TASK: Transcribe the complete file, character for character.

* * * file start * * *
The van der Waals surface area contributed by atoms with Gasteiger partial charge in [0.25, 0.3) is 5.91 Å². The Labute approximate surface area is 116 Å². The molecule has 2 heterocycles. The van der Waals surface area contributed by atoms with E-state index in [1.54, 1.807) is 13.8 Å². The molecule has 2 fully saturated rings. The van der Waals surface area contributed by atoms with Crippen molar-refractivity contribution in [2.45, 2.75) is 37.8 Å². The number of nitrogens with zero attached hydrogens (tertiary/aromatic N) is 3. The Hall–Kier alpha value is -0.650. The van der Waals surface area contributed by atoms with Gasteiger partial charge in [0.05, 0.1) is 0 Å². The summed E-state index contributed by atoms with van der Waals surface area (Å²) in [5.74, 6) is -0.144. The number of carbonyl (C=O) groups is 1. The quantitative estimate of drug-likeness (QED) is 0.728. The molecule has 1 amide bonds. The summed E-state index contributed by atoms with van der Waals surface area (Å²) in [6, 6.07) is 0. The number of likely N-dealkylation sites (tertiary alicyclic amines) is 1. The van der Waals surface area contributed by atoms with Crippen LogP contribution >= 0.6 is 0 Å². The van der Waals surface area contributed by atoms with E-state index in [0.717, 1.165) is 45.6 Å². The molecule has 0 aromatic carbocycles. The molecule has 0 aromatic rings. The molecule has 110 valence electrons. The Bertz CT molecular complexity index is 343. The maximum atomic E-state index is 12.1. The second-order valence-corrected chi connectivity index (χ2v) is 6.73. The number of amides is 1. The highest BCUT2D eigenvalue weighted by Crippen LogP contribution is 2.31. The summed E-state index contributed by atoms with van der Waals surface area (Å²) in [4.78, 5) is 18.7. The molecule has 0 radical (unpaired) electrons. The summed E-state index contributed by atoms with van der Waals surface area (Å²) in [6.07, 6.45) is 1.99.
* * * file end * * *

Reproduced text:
The van der Waals surface area contributed by atoms with Gasteiger partial charge in [0.25, 0.3) is 5.91 Å². The Labute approximate surface area is 116 Å². The molecule has 2 heterocycles. The van der Waals surface area contributed by atoms with E-state index in [1.54, 1.807) is 13.8 Å². The molecule has 2 fully saturated rings. The van der Waals surface area contributed by atoms with Crippen molar-refractivity contribution in [2.45, 2.75) is 37.8 Å². The number of nitrogens with zero attached hydrogens (tertiary/aromatic N) is 3. The Hall–Kier alpha value is -0.650. The van der Waals surface area contributed by atoms with Gasteiger partial charge in [0.05, 0.1) is 0 Å². The summed E-state index contributed by atoms with van der Waals surface area (Å²) in [5.74, 6) is -0.144. The number of carbonyl (C=O) groups is 1. The quantitative estimate of drug-likeness (QED) is 0.728. The molecule has 1 amide bonds. The summed E-state index contributed by atoms with van der Waals surface area (Å²) in [6, 6.07) is 0. The number of likely N-dealkylation sites (tertiary alicyclic amines) is 1. The van der Waals surface area contributed by atoms with Crippen LogP contribution >= 0.6 is 0 Å². The van der Waals surface area contributed by atoms with E-state index in [0.717, 1.165) is 45.6 Å². The molecule has 0 aromatic carbocycles. The molecule has 0 aromatic rings. The molecule has 110 valence electrons. The Bertz CT molecular complexity index is 343. The maximum atomic E-state index is 12.1. The second-order valence-corrected chi connectivity index (χ2v) is 6.73. The number of amides is 1. The highest BCUT2D eigenvalue weighted by Crippen LogP contribution is 2.31. The summed E-state index contributed by atoms with van der Waals surface area (Å²) in [4.78, 5) is 18.7. The molecule has 0 radical (unpaired) electrons. The summed E-state index contributed by atoms with van der Waals surface area (Å²) in [6.07, 6.45) is 1.99.